- Oral presentation
- Open Access
O072: A targeted MRSA surveillance in long-term-care facilities - Polish example
Antimicrobial Resistance and Infection Controlvolume 2, Article number: O72 (2013)
Methicillin-resistant Staphylococcus aureus (MRSA) is no longer only a nosocomial pathogen. An understanding of the epidemiology of MRSA in long-term care facilities (LTCF) is essential for preparing effective infection control guidelines not only for LTCFs, but for hospitals too.
The aim of this study was to investigate the prevalence and resistance of MRSA isolates from LTCF-residents and to analyze the potential risk factors for MRSA occurrence (defined as MRSA colonization and/or infection).
A 1-day point prevalence study (PPS) and 1-year continuous active surveillance (CS) was carried out on a group of 193 LTCF-residents. The presence of mec A and mup genes and antimicrobial susceptibility was tested. The genetic diversity of the isolates was compared.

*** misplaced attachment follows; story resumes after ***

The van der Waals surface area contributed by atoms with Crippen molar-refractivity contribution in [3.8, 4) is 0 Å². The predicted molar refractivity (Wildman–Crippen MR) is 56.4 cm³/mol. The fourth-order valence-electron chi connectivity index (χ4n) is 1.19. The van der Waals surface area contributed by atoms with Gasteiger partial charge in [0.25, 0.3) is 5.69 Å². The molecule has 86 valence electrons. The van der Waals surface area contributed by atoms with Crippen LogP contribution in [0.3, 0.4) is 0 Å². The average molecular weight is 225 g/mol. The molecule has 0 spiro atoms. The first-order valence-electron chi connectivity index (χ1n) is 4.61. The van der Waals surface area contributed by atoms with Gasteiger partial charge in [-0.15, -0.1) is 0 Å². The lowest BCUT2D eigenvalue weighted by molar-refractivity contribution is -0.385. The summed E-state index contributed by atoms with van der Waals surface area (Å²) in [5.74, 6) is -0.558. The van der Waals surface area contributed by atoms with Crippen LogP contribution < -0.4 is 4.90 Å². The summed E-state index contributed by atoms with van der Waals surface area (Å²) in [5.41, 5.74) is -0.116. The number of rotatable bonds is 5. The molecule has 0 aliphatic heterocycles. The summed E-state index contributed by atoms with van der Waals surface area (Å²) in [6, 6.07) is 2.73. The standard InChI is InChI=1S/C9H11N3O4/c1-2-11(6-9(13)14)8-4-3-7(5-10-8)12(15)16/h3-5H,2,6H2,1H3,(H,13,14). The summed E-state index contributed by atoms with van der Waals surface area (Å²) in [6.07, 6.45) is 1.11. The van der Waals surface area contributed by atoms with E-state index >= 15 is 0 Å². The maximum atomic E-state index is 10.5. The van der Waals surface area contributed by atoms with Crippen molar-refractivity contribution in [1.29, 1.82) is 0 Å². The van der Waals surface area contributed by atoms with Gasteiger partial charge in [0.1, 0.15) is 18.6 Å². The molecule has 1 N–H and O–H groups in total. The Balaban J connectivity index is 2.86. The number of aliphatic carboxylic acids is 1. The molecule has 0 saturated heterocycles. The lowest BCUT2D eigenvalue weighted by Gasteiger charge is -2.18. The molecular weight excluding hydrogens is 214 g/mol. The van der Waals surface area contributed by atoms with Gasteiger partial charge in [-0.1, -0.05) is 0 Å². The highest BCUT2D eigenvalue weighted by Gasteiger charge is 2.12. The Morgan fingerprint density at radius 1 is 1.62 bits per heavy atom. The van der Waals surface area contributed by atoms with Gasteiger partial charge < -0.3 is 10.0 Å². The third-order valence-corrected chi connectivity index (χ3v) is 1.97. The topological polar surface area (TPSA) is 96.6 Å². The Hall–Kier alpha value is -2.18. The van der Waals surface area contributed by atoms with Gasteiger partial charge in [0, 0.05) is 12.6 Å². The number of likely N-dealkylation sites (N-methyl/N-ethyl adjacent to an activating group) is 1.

Overall, 57 residents (26.3%) were colonized with SA, 23 of the isolates (43.9%) were methicillin-resistant. There was 17 cases of infections with the Staphylococcus aureus aetiology, of which 10 (58.8%) were caused by MRSA (8 skin infections and 2 pneumonia). The average age for the population of whom 63.2% were female was 76.2 years. The MRSA prevalence in PPS was 11.9%, in CS - MRSA infection incidence was 5.2%. Factors associated with MRSA presence were: the general status of patients, limited physical activity, wound infections (odds ratio, OR 4.6), ulcers in PPS (OR 2.1), diabetes (OR 1.6), urinary catheterization (OR 1.6) and stool incontinence (OR 1.2). Prevalence of MRSA in the group of residents with limited physical activity was 65.8% (relative risk, RR 12.1). Results of the multivariate analysis showed that age, physical activity impairment and ulcers were significantly associated with the risk of occurrence of MRSA.
The MRSA occurrence in Polish LTCFs was low. Our data indicate a need to checking MRSA especially in group of residents with limitations of physical activity – i.e. with the highest risk of MRSA. Such targeted surveillance is particularly important in countries with limited resources in infection control. Focus on the high-risk population might be a solution for the cost-effective surveillance. This work was supported by a grant from the Ministry of Science and Higher Education No N N404 047236.
Disclosure of interest